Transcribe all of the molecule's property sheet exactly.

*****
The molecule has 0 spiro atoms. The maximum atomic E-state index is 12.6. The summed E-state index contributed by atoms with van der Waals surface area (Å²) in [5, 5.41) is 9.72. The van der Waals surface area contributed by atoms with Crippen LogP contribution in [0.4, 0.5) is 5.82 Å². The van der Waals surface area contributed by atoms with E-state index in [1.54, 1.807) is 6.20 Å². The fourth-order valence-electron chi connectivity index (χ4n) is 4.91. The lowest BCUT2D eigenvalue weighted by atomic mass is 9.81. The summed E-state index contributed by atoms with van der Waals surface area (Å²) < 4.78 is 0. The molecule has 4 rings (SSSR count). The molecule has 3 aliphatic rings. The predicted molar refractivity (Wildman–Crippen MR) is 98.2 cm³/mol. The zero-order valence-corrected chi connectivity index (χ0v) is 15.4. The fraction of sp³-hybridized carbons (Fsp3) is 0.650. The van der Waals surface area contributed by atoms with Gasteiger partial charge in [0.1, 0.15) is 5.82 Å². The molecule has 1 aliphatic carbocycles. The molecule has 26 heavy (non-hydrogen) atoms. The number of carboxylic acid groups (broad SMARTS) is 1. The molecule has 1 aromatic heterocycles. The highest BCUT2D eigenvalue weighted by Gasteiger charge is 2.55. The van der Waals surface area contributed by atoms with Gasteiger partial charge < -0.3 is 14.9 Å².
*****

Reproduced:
The molecule has 0 spiro atoms. The maximum atomic E-state index is 12.6. The summed E-state index contributed by atoms with van der Waals surface area (Å²) in [5, 5.41) is 9.72. The van der Waals surface area contributed by atoms with Crippen LogP contribution in [0.4, 0.5) is 5.82 Å². The van der Waals surface area contributed by atoms with E-state index in [1.54, 1.807) is 6.20 Å². The fourth-order valence-electron chi connectivity index (χ4n) is 4.91. The lowest BCUT2D eigenvalue weighted by atomic mass is 9.81. The summed E-state index contributed by atoms with van der Waals surface area (Å²) < 4.78 is 0. The molecule has 4 rings (SSSR count). The molecule has 3 aliphatic rings. The predicted molar refractivity (Wildman–Crippen MR) is 98.2 cm³/mol. The zero-order valence-corrected chi connectivity index (χ0v) is 15.4. The fraction of sp³-hybridized carbons (Fsp3) is 0.650. The van der Waals surface area contributed by atoms with Gasteiger partial charge in [0.1, 0.15) is 5.82 Å². The molecule has 1 aliphatic carbocycles. The molecule has 26 heavy (non-hydrogen) atoms. The number of carboxylic acid groups (broad SMARTS) is 1. The molecule has 1 aromatic heterocycles. The highest BCUT2D eigenvalue weighted by Gasteiger charge is 2.55. The van der Waals surface area contributed by atoms with Gasteiger partial charge < -0.3 is 14.9 Å².